The CRT trustees believe that the projections for growth in commercial income are prudent. British Waterways has a proven track record in property management and has outperformed industry benchmarks. It has shown itself to be an excellent custodian of the commercial property portfolio, which has become vital to the sustainability of the waterways. Its careful management of the property portfolio and the safeguards that we have put in place through this transfer will ensure that these assets continue to supply the waterways with much needed revenue.

We have also received a number of questions about volunteering. I am confident, indeed excited, that the move to the charity sector will significantly increase volunteering on the waterways. Indeed, the creation of the CRT has already boosted volunteering numbers—a sign of the public’s enthusiasm for the move ahead. This is a good thing for society at large and for the waterways, but let me assure your Lordships that the CRT will not be using volunteers to replace existing staff. Volunteers will be used only to undertake activities that British Waterways cannot do at current staffing levels.

During the 60-day procedure in Parliament, Defra received representations from two separate groups of private boaters. One group asked for reassurance about the consultation procedures to be followed for making orders under Sections 104 and 105 of the Transport Act 1968. Such orders concern changes to the classification of a waterway or to the prescribed navigation dimensions to which a waterway must be maintained. My officials have given the requested assurances, and the consultation process will be set out in the memorandum of understanding between Defra and the CRT, which I shall publish in due course.

The second representation was from the National Bargee Travellers Association, from whom many noble Lords will have received communications. This is one of a number of organisations that look after the interests of boat dwellers. The NBTA has already issued responses to our two consultations in 2011 and submitted reports to the EFRA Select Committee and the Secondary Legislation Scrutiny Committee. We addressed the NBTA’s concerns about human rights and the application of the Freedom of Information Act 2000 in our evidence to parliamentary committees.

In response to its most recent representation, I can give the NBTA an assurance, on behalf of the CRT, that the CRT will not exercise its powers to remove a vessel that is thought to be someone’s home without first taking the matter to the county court and obtaining a declaration from the court that the removal is lawful.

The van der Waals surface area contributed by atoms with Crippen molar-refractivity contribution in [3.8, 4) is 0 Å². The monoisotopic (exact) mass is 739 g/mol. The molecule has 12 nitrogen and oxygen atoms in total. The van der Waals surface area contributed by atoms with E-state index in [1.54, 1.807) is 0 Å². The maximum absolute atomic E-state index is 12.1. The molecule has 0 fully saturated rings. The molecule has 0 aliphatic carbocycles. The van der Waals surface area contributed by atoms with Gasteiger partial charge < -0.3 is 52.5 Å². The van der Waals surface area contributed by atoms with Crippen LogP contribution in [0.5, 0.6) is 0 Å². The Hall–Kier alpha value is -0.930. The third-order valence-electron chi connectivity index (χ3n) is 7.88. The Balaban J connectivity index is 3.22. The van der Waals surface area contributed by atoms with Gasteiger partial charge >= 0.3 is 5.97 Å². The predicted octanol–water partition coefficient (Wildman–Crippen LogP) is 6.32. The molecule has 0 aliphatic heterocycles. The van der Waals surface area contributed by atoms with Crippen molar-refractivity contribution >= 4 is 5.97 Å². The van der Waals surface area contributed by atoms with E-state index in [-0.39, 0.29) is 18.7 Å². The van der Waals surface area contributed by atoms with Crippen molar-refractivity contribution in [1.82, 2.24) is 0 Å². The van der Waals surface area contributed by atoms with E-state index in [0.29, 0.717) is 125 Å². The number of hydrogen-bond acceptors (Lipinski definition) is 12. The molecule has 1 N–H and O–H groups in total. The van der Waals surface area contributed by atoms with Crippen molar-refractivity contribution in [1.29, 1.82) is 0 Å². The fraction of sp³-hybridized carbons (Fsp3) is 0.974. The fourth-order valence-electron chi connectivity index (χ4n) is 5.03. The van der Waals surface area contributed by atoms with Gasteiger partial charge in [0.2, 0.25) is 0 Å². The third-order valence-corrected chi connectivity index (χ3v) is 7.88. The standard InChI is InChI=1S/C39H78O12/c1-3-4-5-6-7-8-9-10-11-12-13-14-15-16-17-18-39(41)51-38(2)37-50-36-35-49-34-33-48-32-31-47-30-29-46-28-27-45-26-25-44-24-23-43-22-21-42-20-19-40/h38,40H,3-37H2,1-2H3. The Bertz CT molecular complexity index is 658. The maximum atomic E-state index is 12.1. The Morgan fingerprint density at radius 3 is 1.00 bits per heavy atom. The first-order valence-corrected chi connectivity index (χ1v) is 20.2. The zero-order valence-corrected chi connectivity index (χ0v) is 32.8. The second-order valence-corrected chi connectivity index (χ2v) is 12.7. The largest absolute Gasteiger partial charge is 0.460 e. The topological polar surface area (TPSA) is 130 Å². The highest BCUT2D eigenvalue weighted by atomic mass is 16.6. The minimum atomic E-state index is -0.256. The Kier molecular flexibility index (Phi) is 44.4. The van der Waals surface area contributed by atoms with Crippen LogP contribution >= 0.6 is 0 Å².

Further, I assure the Grand Committee that the transfer order does not create new enforcement powers for the CRT. The CRT, as statutory undertaker, will have the same powers to manage the waterways as British Waterways has now. The existing safeguards that apply to the use of these powers will continue to apply to any enforcement action taken by the CRT.

In response to a recommendation from the Secondary Legislation Scrutiny Committee, I am also happy, on behalf of the CRT, to assure the Grand Committee that the Canal and River Trust will take into consideration the specific needs of all stakeholders, including itinerant boat dwellers, in the development of all future by-laws. My honourable friend the Waterways Minister, Richard Benyon, will write to the NBTA in due course to set out our position on the other points it has raised.

The creation of the CRT will significantly improve our national dialogue about the waterways. The CRT’s governance model will bring some 200 people into the business of running the waterways, whether as trustees or as members of the council or the waterways partnerships. With all this expertise and engagement, the CRT will become the Government’s principal, although not our only, interlocutor on the waterways in the years ahead.

The creation of the CRT means that the Government will no longer need an independent statutory body to advise on the waterways. The proposed abolition of the Inland Waterways Advisory Council is part of the department’s simplification of our very complex delivery landscape. In addition to improved accountability arising from the creation of the CRT, the abolition of the IWAC will lead to greater efficiency, effectiveness and economy. It will, for example, save £200,000 a year.